Athens has cancelled the 2020 AthFest due to financial concerns. The committee worries it will not be able to raise money in time to keep its foundation afloat for festivals to come. AthFest generally brings in thousands of dollars for local artists, vendors and businesses downtown. This year, the committee made a donation to Nuci’s Space to make up for the recording studio’s potential losses. The cancellation was made with long term plans to restore AthFest in mind.

Scotland became the next country to cancel its summer events. Art festivals in Edinburough, Scotland are some of the largest culture hubs of the year. Summer 2020 will no longer include fringe, Edinburough Arts Festival, the Edinburough International Book Festival and the royal Edinburough military tattoo festival. 

City councillors said they would continue to fund arts and culture in the festivals’ absences. City council leader Councilman Adam McVey said the cancellations are “an incredibly difficult decision.”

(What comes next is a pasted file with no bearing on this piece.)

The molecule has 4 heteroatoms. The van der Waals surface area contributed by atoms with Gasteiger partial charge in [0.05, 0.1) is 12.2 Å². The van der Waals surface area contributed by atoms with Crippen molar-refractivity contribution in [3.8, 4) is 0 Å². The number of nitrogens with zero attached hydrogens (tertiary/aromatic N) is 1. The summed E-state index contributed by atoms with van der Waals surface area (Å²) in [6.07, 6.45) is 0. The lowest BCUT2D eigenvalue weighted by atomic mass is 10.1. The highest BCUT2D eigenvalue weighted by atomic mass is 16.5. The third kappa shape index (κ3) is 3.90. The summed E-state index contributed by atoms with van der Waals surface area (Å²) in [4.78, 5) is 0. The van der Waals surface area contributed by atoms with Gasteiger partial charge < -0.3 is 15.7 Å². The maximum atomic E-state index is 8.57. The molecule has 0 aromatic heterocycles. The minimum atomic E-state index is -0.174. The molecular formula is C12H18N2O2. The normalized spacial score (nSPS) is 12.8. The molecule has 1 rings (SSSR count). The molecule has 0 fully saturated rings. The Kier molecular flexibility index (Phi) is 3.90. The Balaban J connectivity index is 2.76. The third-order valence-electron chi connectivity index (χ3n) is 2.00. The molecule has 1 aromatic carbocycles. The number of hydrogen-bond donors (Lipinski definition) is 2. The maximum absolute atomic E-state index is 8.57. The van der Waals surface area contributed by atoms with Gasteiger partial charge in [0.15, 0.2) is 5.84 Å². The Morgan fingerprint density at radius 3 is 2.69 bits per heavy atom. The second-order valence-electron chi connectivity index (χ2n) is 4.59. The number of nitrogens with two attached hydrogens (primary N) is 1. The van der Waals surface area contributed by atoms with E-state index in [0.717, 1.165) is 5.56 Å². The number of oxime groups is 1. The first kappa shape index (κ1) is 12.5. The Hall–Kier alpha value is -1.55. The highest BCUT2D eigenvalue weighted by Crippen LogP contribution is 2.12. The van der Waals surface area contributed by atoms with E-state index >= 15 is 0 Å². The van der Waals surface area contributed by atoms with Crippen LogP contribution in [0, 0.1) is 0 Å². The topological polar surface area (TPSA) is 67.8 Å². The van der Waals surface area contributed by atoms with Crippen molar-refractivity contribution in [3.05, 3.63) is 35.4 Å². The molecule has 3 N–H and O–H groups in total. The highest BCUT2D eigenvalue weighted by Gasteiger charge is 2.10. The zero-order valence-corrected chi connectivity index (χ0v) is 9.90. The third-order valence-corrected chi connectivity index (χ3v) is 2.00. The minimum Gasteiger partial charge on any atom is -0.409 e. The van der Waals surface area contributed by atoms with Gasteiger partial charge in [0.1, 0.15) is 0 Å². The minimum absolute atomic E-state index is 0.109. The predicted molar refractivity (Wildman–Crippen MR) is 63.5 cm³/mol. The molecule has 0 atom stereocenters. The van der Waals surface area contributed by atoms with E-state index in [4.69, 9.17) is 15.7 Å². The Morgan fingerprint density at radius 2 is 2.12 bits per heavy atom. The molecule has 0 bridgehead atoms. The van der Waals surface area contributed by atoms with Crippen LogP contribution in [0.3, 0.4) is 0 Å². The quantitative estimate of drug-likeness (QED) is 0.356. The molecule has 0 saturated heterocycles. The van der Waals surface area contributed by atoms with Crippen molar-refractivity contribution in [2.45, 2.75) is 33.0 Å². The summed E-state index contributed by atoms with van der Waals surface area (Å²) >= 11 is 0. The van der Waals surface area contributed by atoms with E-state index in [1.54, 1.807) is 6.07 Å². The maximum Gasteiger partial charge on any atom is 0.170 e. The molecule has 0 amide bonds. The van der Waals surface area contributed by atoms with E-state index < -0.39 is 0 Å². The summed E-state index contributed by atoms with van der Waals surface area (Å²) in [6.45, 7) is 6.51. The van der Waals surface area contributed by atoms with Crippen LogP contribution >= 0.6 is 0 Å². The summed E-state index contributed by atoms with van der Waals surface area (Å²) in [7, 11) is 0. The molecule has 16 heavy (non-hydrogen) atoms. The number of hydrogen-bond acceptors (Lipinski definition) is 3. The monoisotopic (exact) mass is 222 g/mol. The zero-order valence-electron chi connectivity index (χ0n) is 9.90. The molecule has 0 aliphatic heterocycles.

With concert and festival cancellations coming to consumers left and right, we still haven’t heard the last from Coachella showrunners. Choura Events puts on events like Coachella and SXSW. With those no longer an option this year, they’re helping people on the frontline of the pandemic by building triangle tents in California. 

As healthcare systems struggle to accommodate the massive influxes of COVID-19 victims, these temporary hospitals provide a massive relief. This is just one example of how the virus is changing markets worldwide and making producers more diverse. 

Michael ended the show with the sports news updates. With sports being cancelled outside of the occasional Russian foosball tournament (it’s actually a thing) there’s not a whole lot of sports to talk about at the moment.